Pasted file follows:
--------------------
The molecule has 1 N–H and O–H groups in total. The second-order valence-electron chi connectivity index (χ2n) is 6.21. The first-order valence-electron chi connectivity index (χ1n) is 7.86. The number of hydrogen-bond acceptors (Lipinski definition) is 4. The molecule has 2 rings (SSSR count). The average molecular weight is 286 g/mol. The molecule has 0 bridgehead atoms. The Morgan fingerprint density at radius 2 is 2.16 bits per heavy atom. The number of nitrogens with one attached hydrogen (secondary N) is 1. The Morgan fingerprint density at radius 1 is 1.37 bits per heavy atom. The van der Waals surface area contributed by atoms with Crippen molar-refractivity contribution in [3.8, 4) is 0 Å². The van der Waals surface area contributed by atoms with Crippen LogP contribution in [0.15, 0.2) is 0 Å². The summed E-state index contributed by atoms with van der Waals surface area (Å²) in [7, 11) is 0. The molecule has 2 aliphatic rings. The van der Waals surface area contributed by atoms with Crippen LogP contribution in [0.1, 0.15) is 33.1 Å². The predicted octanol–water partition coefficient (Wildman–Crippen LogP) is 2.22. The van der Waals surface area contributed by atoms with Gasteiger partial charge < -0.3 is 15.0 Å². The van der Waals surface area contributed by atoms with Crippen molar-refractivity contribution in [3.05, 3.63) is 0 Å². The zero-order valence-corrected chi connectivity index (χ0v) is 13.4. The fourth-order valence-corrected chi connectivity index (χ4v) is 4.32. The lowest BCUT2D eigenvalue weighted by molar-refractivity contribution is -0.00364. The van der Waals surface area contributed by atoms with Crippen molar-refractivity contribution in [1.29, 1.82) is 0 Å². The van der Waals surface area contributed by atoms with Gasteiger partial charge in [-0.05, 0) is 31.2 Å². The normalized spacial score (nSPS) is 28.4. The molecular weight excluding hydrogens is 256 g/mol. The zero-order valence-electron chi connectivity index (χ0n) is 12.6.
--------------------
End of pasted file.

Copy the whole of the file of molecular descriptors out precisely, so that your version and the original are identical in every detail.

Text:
The molecule has 1 N–H and O–H groups in total. The second-order valence-electron chi connectivity index (χ2n) is 6.21. The first-order valence-electron chi connectivity index (χ1n) is 7.86. The number of hydrogen-bond acceptors (Lipinski definition) is 4. The molecule has 2 rings (SSSR count). The average molecular weight is 286 g/mol. The molecule has 0 bridgehead atoms. The Morgan fingerprint density at radius 2 is 2.16 bits per heavy atom. The number of nitrogens with one attached hydrogen (secondary N) is 1. The Morgan fingerprint density at radius 1 is 1.37 bits per heavy atom. The van der Waals surface area contributed by atoms with Crippen molar-refractivity contribution in [3.8, 4) is 0 Å². The van der Waals surface area contributed by atoms with Crippen LogP contribution in [0.15, 0.2) is 0 Å². The summed E-state index contributed by atoms with van der Waals surface area (Å²) in [7, 11) is 0. The molecule has 2 aliphatic rings. The van der Waals surface area contributed by atoms with Crippen LogP contribution in [0.1, 0.15) is 33.1 Å². The predicted octanol–water partition coefficient (Wildman–Crippen LogP) is 2.22. The van der Waals surface area contributed by atoms with Gasteiger partial charge < -0.3 is 15.0 Å². The van der Waals surface area contributed by atoms with Crippen molar-refractivity contribution in [3.05, 3.63) is 0 Å². The zero-order valence-corrected chi connectivity index (χ0v) is 13.4. The fourth-order valence-corrected chi connectivity index (χ4v) is 4.32. The lowest BCUT2D eigenvalue weighted by molar-refractivity contribution is -0.00364. The van der Waals surface area contributed by atoms with Crippen molar-refractivity contribution in [1.29, 1.82) is 0 Å². The van der Waals surface area contributed by atoms with Gasteiger partial charge in [-0.05, 0) is 31.2 Å². The normalized spacial score (nSPS) is 28.4. The molecular weight excluding hydrogens is 256 g/mol. The zero-order valence-electron chi connectivity index (χ0n) is 12.6.